Carol Anne Letheren 1942 - 2001

Canadian Olympian

Carol Anne Letheren (née Wood) was born in Owen Sound, Ontario. As a child she lived in Guelph and graduated from Guelph Collegiate. She continued her studies at the University of Toronto and graduated with a bachelor’s degree in Physical Education and a Master of Business Administration from York University.

From a young age she was involved in sports both as a player and a coach. She began her sports career in 1963 as an archery coach for the University of Toronto. She taught at York University from 1970-1977. Throughout her career she served on several volunteer boards in education, culture and sports.

Carol Anne first rose to national prominence as Canada’s first female Chef de Mission at the 1988 Seoul Olympics and was praised for her handling of the Ben Johnson steroid scandal. She is the official who had the difficult job of taking away Johnson’s medal.

She became director of the Canadian Olympic Association (COA) in 1981 and was promoted to chief executive officer in 1994. She was also a member of the International Olympic Committee (IOC). She helped spearhead the unsuccessful Toronto bid for the 2008 summer Olympic games and was director of the bid committee.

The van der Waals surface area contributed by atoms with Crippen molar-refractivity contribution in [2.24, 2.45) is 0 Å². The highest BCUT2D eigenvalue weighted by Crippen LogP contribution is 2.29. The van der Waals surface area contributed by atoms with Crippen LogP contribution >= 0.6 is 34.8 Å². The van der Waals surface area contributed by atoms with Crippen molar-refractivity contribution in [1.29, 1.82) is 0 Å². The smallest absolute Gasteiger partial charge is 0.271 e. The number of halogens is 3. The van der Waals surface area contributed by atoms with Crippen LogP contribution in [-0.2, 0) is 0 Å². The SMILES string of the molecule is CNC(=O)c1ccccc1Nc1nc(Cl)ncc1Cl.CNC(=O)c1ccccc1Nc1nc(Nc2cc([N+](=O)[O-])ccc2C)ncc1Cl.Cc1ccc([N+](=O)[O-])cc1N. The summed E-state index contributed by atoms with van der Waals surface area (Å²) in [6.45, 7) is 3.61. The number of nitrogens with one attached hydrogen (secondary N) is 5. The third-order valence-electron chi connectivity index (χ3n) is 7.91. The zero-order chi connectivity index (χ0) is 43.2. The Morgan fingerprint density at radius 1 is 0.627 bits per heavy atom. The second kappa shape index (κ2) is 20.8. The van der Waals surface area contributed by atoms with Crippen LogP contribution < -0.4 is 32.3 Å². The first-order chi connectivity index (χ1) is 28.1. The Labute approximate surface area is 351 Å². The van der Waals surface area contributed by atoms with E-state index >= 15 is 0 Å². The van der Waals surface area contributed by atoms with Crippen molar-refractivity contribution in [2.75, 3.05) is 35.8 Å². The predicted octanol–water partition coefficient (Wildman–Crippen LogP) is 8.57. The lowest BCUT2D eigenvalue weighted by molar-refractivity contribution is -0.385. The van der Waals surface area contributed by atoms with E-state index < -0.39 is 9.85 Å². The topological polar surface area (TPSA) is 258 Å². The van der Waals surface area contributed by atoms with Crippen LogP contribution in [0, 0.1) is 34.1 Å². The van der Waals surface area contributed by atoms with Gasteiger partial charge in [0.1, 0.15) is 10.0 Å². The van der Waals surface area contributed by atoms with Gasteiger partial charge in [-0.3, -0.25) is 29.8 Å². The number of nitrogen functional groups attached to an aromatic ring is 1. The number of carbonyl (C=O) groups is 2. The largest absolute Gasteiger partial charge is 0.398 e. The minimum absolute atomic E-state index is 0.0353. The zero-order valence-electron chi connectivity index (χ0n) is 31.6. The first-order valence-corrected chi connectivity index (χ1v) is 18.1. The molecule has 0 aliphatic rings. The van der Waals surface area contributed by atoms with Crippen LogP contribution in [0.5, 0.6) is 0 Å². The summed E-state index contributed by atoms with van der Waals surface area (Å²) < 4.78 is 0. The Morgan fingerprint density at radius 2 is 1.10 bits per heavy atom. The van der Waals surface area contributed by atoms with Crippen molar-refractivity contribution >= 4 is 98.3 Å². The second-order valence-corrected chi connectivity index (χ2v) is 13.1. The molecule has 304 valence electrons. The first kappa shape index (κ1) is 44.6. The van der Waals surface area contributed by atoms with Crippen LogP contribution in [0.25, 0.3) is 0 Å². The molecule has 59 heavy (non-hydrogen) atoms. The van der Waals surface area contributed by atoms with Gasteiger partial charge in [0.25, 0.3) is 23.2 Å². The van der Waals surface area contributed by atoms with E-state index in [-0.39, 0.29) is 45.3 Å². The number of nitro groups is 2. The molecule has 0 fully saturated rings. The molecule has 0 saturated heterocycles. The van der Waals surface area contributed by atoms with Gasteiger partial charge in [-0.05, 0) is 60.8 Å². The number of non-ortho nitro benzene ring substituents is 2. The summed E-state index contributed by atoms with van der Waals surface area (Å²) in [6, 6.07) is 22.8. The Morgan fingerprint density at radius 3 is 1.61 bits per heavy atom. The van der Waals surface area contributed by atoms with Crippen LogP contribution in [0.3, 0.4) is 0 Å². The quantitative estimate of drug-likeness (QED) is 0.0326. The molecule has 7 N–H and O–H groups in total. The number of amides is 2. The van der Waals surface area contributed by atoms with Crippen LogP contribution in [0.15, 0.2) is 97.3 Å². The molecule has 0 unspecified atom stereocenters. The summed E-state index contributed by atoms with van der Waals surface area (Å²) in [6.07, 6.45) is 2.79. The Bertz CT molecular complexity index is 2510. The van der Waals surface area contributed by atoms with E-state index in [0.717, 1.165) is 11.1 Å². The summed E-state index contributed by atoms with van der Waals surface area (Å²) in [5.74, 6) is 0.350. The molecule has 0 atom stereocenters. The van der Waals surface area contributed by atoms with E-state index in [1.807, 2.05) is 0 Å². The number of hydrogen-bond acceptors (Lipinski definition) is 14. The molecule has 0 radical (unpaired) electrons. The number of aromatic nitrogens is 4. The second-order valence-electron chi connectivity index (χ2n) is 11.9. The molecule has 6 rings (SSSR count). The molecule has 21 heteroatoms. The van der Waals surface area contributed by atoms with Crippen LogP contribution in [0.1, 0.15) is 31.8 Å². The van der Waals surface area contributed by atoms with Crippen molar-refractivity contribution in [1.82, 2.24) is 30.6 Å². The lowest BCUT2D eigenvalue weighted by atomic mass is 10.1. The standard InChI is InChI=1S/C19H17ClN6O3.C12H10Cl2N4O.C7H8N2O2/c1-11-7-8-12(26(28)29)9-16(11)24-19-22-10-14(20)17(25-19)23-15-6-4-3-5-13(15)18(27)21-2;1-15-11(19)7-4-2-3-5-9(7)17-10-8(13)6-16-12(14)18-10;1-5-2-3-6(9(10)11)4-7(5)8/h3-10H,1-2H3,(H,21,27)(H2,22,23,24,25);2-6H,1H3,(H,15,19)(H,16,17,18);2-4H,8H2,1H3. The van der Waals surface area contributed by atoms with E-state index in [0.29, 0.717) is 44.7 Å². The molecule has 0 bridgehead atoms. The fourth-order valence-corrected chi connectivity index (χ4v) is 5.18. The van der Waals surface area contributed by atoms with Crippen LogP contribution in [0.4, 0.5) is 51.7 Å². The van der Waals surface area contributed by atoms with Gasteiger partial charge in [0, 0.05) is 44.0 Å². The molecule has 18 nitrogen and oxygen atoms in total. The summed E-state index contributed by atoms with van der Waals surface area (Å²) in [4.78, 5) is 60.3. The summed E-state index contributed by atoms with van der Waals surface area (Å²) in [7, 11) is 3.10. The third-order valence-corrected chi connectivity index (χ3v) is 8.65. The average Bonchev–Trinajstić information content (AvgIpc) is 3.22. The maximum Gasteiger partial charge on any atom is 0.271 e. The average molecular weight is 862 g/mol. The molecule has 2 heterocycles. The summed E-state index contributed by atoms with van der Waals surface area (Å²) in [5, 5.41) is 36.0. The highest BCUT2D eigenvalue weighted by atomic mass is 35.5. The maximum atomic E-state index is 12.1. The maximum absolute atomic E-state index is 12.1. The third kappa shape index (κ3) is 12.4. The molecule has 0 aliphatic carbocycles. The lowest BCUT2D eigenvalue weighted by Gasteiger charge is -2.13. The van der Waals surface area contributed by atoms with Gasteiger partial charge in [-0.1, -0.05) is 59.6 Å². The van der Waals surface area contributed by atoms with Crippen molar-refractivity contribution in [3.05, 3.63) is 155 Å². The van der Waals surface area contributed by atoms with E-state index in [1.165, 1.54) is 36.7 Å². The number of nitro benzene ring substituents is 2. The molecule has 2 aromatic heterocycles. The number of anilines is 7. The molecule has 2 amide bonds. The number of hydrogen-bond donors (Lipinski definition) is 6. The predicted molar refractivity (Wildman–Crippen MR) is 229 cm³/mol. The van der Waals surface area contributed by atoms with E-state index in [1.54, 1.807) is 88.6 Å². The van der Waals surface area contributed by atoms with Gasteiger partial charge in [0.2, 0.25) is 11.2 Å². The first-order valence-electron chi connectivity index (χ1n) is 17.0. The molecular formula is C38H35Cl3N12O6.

An IOC representative said, “She was outgoing and gregarious, but she had a very clear view about what was right with the Olympic movement and was very stubborn about making sure the right things happened.”

Bill Warren, a past COA president said, “No one personified the Canadian Olympic values of Excellence, Respect, Fairness, Teamwork, Fun and Leadership better than Carol Anne. And no one worked harder to promote amateur high-performance sport and ethics in sport.” Mr. Warren also credited Ms. Letheren for increasing the role and level of participation of women in sport, not only as athletes, but as coaches and administrators.

Carol Anne Letheren died of a sudden massive brain aneurysm, collapsing during a speech to alumni members of the Schulich School of Business at York University in February 2001. She was 58. Her ashes were scattered in a rose garden.

She once lived on Amelia Street in Cabbagetown.


  • Canadian Olympic Order
  • Guelph Sports Hall of Fame
  • Canadian Olympic Hall of Fame
  • Carol Anne Letheren Leadership and Sport Scholarship

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